You already know I have a profound difficulty with letting things go. So it should not come as any kind of surprise that I feel like writing yet another confused pile of words about my visit to an acute care ward at a hospital that makes a joke of all of Australia’s collective governments’ claims of wanting to take mental healthcare seriously. Continue Reading
Again, the names, locations, and quotes relating to where I spent the latter half of February are fudged in order to protect identities. Since they have a policy of there being no photographic equipment being allowed on the ward to protect the privacy of the patients, I have to respect that.
During X-Men: First Class, one of the many accusing-sounding things that Mystique (Jennifer Lawrence) says to Professor X (James McAvoy) is that she guesses pets are always cuter when they are little. That, in a nutshell, sums up the reality for autistic or mentally ill adults in today’s “enlightened” society. They spend literally billions of dollars advertising initiatives to “help” the children or adolescents. Sometimes they even throw a dollar or two in the direction of those services or initiatives. And when the initiatives that were too ignorant or cash-strapped to use the right approach inevitably fail, it is the children and adolescents they were supposed to serve, who end up bearing the real cost. As the failure progresses and those children or adolescents become adults, the costs mount. And in cases of severe failure, such as the failure to properly diagnose an individual before their twenty-fifth birthday, the costs borne by the patient become so high that it makes the value of life very difficult to see.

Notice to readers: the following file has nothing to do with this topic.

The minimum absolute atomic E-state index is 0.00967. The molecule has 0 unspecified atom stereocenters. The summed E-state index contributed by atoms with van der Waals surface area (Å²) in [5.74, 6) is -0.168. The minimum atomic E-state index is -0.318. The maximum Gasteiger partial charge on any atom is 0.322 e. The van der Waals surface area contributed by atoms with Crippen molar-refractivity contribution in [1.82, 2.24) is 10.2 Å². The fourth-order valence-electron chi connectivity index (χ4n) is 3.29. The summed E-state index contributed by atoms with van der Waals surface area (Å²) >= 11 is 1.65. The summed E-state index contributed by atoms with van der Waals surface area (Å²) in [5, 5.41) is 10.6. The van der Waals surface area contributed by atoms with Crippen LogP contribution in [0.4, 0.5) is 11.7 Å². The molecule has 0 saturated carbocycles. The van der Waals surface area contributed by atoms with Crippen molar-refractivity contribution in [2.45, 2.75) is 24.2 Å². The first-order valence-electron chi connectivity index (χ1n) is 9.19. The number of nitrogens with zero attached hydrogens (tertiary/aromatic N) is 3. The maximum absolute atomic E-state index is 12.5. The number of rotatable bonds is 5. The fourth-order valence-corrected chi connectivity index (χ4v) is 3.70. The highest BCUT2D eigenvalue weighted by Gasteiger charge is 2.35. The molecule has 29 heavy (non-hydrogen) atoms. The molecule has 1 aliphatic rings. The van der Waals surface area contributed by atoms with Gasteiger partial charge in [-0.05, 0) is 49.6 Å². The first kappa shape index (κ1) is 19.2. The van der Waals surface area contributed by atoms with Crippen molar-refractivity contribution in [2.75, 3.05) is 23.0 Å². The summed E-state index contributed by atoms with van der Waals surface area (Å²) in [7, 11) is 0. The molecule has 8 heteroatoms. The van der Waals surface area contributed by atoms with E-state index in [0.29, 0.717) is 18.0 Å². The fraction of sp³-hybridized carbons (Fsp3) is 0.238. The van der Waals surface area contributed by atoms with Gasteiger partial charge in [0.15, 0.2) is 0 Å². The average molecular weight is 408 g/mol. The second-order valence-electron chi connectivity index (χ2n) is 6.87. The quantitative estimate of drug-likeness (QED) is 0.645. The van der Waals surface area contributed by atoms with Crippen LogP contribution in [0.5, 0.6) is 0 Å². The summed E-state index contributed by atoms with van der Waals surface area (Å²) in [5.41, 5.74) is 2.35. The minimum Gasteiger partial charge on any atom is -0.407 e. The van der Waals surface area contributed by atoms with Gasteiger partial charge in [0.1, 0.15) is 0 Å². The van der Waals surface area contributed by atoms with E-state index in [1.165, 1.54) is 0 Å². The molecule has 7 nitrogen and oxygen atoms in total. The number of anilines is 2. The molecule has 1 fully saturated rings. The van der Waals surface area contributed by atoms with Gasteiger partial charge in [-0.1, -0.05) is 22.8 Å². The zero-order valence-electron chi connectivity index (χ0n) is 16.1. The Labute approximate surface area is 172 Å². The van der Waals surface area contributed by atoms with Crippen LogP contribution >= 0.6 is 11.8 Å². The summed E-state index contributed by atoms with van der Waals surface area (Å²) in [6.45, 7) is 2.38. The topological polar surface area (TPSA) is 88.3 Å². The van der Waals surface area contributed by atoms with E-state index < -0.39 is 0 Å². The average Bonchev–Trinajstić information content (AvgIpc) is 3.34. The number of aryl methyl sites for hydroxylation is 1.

(A note before I begin: This entry is going to talk a lot about the goings-on inside an acute-care ward within a mental health facility. For that reason, I am going to use aliases and flat-out mess-ups of names in order to protect anonymity and privacy. Please do not ask me who is who, because even if I do remember, I am not going to tell you. Similarly, if you recognise yourself in these writings and would like to be completely blanked out, feel free to comment.) Continue Reading
As you may have gathered from other posts during this month, June of 2012 was not a good month for me. Well, all bad comes with a certain lining of good, but that is all that the good in this instance really amounts to. A lining. And that good is in the form of making one of the toughest, most painful decisions I have ever had to make. Continue Reading
Vorya Yarow has written a letter to what is called the Autism Advisory Task Force. I do not know if this task force was the same bunch of delusional morons who brought us such great beats as the Combatting Autism Act or Helping Children With Autism (in Australia), but I will give them the benefit of the doubt this time and say they are not. Continue Reading